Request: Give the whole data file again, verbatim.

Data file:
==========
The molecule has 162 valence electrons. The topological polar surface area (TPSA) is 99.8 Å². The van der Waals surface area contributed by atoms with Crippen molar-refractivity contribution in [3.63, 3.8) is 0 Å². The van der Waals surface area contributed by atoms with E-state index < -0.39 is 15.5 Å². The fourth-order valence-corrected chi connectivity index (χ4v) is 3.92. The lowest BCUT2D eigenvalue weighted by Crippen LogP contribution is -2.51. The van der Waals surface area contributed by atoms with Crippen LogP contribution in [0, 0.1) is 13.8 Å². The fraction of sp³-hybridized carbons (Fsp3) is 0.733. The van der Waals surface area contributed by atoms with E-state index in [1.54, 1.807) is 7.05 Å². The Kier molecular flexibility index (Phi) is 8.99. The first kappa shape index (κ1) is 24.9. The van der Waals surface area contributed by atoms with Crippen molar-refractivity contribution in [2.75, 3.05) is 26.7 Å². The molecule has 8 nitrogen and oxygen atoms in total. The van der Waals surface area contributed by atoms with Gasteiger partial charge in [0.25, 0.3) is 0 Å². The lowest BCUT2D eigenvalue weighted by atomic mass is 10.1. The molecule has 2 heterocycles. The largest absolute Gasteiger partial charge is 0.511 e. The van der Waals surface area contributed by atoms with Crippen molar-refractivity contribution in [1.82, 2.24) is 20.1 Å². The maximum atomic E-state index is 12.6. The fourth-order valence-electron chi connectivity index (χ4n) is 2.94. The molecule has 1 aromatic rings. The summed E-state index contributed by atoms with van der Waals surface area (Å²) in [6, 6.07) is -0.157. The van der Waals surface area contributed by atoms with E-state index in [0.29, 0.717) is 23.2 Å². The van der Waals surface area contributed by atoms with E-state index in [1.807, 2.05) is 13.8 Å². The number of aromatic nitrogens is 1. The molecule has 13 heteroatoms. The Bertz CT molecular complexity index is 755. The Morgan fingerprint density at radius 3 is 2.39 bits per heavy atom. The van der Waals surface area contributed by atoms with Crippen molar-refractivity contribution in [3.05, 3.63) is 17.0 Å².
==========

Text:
The molecule has 162 valence electrons. The topological polar surface area (TPSA) is 99.8 Å². The van der Waals surface area contributed by atoms with Crippen molar-refractivity contribution in [3.63, 3.8) is 0 Å². The van der Waals surface area contributed by atoms with E-state index < -0.39 is 15.5 Å². The fourth-order valence-corrected chi connectivity index (χ4v) is 3.92. The lowest BCUT2D eigenvalue weighted by Crippen LogP contribution is -2.51. The van der Waals surface area contributed by atoms with Crippen LogP contribution in [0, 0.1) is 13.8 Å². The fraction of sp³-hybridized carbons (Fsp3) is 0.733. The van der Waals surface area contributed by atoms with E-state index in [1.54, 1.807) is 7.05 Å². The Kier molecular flexibility index (Phi) is 8.99. The first kappa shape index (κ1) is 24.9. The van der Waals surface area contributed by atoms with Crippen molar-refractivity contribution in [2.75, 3.05) is 26.7 Å². The molecule has 8 nitrogen and oxygen atoms in total. The van der Waals surface area contributed by atoms with Gasteiger partial charge in [0.25, 0.3) is 0 Å². The lowest BCUT2D eigenvalue weighted by atomic mass is 10.1. The molecule has 2 heterocycles. The largest absolute Gasteiger partial charge is 0.511 e. The van der Waals surface area contributed by atoms with Crippen molar-refractivity contribution in [1.82, 2.24) is 20.1 Å². The maximum atomic E-state index is 12.6. The fourth-order valence-electron chi connectivity index (χ4n) is 2.94. The molecule has 1 aromatic rings. The summed E-state index contributed by atoms with van der Waals surface area (Å²) in [6, 6.07) is -0.157. The van der Waals surface area contributed by atoms with E-state index in [0.29, 0.717) is 23.2 Å². The van der Waals surface area contributed by atoms with E-state index in [1.807, 2.05) is 13.8 Å². The number of aromatic nitrogens is 1. The molecule has 13 heteroatoms. The Bertz CT molecular complexity index is 755. The Morgan fingerprint density at radius 3 is 2.39 bits per heavy atom. The van der Waals surface area contributed by atoms with Crippen molar-refractivity contribution in [3.05, 3.63) is 17.0 Å².